• In January, we and our coalition partners filed a federal complaint challenging the US Fish and Wildlife Service’s 2020 rule delisting gray wolves from the continental United States list, which would expose wolf populations to seasons of extreme trophy hunting in Wisconsin, Michigan and Minnesota and would devastate the capacity for recovery throughout the wolf’s historic range. In Minnesota, we defeated an amendment that would have made a wolf hunt mandatory; as a result, no wolves were legally hunted in this state in 2021.
  • We fought in court to try to stop Wisconsin’s disastrous wolf hunt in February 2021, the second deadliest in state history that killed at least 218 wolves in less than three days, or nearly double the allocated quota. And when the recalcitrant chairman of the state’s Natural Resources Board later refused to step down after his term ended – so he could continue to aggressively impose his unscientific anti-wolf agenda – we joined in. other groups to file a lawsuit and then support the Wisconsin attorney general lawsuit to withdraw it.
  • In May, we and our allies filed a petition calling on the US Fish and Wildlife Service to restore permanent and emergency federal protections from the Endangered Species Act to wolves in the Northern Rockies after Idaho and Montana passed numerous bills that included cruel trapping methods and extended seasons. whose damage would almost destroy wolf populations in these two states. In the meantime, we are asking the agency for immediate emergency protections; We collected over 60,000 signatures through an action alert and sent them to Secretary Haaland.
  • We also filed a petition with the US Forest Service in June, asking the agency to pass new regulations using its authority under the Wilderness Act to ban the trapping and trapping of wolves in wilderness areas. designated.
  • To end the year, we and our allies filed a new federal lawsuit challenging the Idaho Wolf Trapping and Trapping Program, which not only allows the wolf trapping season to be year round on private property, but also allows individual trappers to purchase an unlimited number of wolf tags and allows wolves to be hunted with packs of dogs. Idaho’s backward policy not only hurts wolves, but also threatens to injure or kill federally protected grizzly bears and lynxes in Idaho wolf traps.

Take a stand for wildlife around the world

Fighting to protect wild animals from the reach of a trophy hunter rifle is a multi-faceted job that aims to disrupt the import and export of trophies from cruel hunts that cost the animals their lives, to raise awareness and to advocate with the public and fight for legal decisions for the good of animals. There was a lot to celebrate in 2021:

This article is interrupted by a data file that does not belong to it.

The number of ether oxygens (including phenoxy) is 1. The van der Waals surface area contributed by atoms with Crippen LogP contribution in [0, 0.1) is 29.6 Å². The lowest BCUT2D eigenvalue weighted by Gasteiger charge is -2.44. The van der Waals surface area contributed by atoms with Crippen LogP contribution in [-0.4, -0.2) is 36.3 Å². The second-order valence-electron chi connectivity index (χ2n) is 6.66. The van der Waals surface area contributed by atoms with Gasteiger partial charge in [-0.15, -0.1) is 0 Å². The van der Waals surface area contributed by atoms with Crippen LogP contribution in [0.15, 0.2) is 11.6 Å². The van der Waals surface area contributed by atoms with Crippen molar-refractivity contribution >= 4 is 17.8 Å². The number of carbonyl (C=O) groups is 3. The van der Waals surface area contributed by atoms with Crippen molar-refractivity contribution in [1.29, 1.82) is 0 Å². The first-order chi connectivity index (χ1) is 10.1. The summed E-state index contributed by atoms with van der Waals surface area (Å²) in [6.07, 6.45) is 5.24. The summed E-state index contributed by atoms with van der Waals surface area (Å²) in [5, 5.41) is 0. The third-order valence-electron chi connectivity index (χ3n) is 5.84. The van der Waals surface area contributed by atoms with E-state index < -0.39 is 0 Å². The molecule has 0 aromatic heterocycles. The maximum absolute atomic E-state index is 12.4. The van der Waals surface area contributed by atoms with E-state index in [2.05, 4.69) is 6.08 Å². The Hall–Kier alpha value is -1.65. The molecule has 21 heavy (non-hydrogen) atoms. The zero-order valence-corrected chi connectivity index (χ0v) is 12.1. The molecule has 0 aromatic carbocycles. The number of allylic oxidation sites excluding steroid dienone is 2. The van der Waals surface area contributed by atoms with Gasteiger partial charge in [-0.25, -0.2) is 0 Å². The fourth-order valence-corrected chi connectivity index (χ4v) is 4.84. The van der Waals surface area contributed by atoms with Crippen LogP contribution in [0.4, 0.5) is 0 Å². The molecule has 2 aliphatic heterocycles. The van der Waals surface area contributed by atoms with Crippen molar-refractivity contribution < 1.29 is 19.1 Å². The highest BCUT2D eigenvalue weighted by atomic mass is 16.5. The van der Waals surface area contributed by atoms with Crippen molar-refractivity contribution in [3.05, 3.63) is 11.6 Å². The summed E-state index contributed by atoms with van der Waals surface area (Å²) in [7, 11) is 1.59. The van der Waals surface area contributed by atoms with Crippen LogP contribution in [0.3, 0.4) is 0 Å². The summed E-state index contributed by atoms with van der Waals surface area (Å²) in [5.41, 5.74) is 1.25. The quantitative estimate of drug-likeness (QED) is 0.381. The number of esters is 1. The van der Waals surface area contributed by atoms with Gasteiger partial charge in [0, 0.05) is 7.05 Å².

• Thanks to Humane Society International’s campaign, the UK recently announced one of the most comprehensive trophy hunting political pledges to ban imports of trophies of over 7,000 species, including lions, leopards, rhinos, African elephants, African buffaloes, giraffes, polar bears and zebras.
  • South Africa has passed massive reforms to ban captive lion breeding and trade in lion parts and to end the wolf cub petting industry.
  • In September, Humane Society International successfully launched the massive #NotInMyWorld campaign to raise awareness about trophy hunting in the European Union, which is the second largest importer of trophies in the world after the United States.
  • In March, we received good news about a lawsuit we filed in 2016: a federal judge ruled that the US Fish and Wildlife Service could not withhold certain wildlife trade data, including data. importation of trophies.

Challenges ahead and how to help

As the year draws to a close, we are mobilizing for the battles to come. In the United States, we are working with a strong coalition in Colorado to introduce legislation that would end mountain lion, bobcat and lynx trophy hunting, and in California to end bear trophy hunting. potentially through regulatory and legislative processes. Internationally, we are moving forward to try to adopt legislation against the import and export of trophies in the main regions involved in this trade, including the United States, United Kingdom, European Union, Argentina and South Africa.

You can help by continuing to share the stories of our work, keeping the pressure on your lawmakers to make cruelty-free decisions, and signing a pledge to take a stand against trophy hunting.

Sara Amundson is President of the Legislative Fund of The Humane Society.